Researchers create nanoscale slalom course for electrons
A research team led by professors from the Department of Physics and Astronomy have created a serpentine path for electrons, imbuing them with new properties that could be useful in future quantum devices.
Jeremy Levy, a distinguished professor of condensed matter physics, and Patrick Irvin, research professor, are coauthors of the paper "Engineered spin-orbit interactions in LaAlO3/SrTiO3-based 1D serpentine electron waveguides," published in Science Advances on November 25.
"We already know how to shoot electrons ballistically through one-dimensional nanowires made from these oxide materials," explains Levy. "What is different here is that we have changed the environment for the electrons, forcing them to weave left and right as they travel. This motion changes the properties of the electrons, giving rise to new behavior."
The work is led by a recent Ph.D. recipient, Dr. Megan Briggeman, whose thesis was devoted to the development of a platform for "quantum simulation" in one dimension. Briggeman is also the lead author on a related work published earlier this year in Science, where a new family of electronic phases was discovered in which electrons travel in packets of 2, 3, and more at a time.
Electrons behave very differently when forced to exist along a straight line (i.e., in one dimension). It is known, for example, that the spin and charge components of electrons can split apart and travel at different speeds through a 1D wire. These bizarre effects are fascinating and also important for the development of advanced quantum technologies such as quantum computers. Motion along a straight line is just one of a multitude of possibilities that can be created using this quantum simulation approach. This publication explores the consequences of making electrons weave side to side while they are racing down and otherwise linear path.
One recent proposal for topologically-protected quantum computation takes advantage of so-called "Majorana fermions", particles which can exist in 1D quantum wires when certain ingredients are present. The LaAlO3/SrTiO3 system, it turns out, has most but not all of the required interactions. Missing is a sufficiently strong "spin-orbit interaction" that can produce the conditions for Majorana fermions. One of the main findings of this latest work from Levy is that spin-orbit interactions can in fact be engineered through the serpentine motion that electrons are forced to undertake.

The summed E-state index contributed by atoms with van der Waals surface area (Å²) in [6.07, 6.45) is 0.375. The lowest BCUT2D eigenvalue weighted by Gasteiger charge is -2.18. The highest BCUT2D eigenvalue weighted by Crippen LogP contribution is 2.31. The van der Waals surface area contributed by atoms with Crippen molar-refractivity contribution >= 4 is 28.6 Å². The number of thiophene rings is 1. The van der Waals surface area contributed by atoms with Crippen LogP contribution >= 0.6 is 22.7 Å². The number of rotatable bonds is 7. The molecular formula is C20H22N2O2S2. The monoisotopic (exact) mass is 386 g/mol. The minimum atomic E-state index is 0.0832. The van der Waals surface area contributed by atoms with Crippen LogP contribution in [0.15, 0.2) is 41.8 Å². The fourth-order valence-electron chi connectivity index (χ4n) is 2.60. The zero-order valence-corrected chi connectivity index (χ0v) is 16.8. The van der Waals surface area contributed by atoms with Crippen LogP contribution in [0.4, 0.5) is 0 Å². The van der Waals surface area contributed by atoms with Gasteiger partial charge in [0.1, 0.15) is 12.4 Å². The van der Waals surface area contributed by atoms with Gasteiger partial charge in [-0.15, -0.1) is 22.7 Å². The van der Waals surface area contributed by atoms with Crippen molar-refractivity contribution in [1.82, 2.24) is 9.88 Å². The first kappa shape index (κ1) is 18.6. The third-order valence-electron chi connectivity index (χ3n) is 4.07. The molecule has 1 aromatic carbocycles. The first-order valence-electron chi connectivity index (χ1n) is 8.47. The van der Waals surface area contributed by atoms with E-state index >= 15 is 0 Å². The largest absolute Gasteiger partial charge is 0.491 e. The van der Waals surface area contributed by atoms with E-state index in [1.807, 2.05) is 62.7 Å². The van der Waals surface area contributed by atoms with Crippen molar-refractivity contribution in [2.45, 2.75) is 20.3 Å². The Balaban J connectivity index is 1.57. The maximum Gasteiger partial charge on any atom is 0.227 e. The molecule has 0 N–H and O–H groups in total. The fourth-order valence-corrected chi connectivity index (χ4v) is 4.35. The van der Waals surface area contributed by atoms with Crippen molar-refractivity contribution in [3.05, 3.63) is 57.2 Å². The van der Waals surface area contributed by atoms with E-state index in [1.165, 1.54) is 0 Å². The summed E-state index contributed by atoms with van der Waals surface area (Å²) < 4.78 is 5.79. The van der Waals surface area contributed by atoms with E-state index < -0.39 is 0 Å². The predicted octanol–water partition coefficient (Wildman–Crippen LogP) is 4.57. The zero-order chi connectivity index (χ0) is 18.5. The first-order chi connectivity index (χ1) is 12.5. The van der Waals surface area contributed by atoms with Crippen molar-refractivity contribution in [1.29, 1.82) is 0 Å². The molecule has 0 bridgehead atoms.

In addition to identifying new engineered spin-orbit couplings, the periodic repetition of the serpentine path creates new ways for electrons to interact with one another. The experimental result of this is the existence of fractional conductances that deviate from those expected for single electrons.
These slalom paths are created using a nanoscale sketching technique analogous to an Etch A Sketch toy, but with a point size that is a trillion times smaller in area. These paths can be sketched and erased over and over, each time creating a new type of path for electrons to traverse. This approach can be thought of as a way of creating quantum materials with re-programmable properties. Materials scientists synthesize materials in a similar fashion, drawing atoms from the periodic table and forcing them to arrange in periodic arrays. Here the lattice is artificial—one zig-zag of the motion takes place in a ten nanometer of space rather than a sub-nanometer atomic distance.
Levy, who is also director of the Pittsburgh Quantum Institute, stated that this work contributes to one of the main goals of the Second Quantum Revolution, which is to explore, understand, and exploit the full nature of quantum matter. An improved understanding, and the ability to simulate the behavior of a wide range of quantum materials, will have wide-ranging consequences. "This research falls within a larger effort here in Pittsburgh to develop new science and technologies related to the second quantum revolution," he said.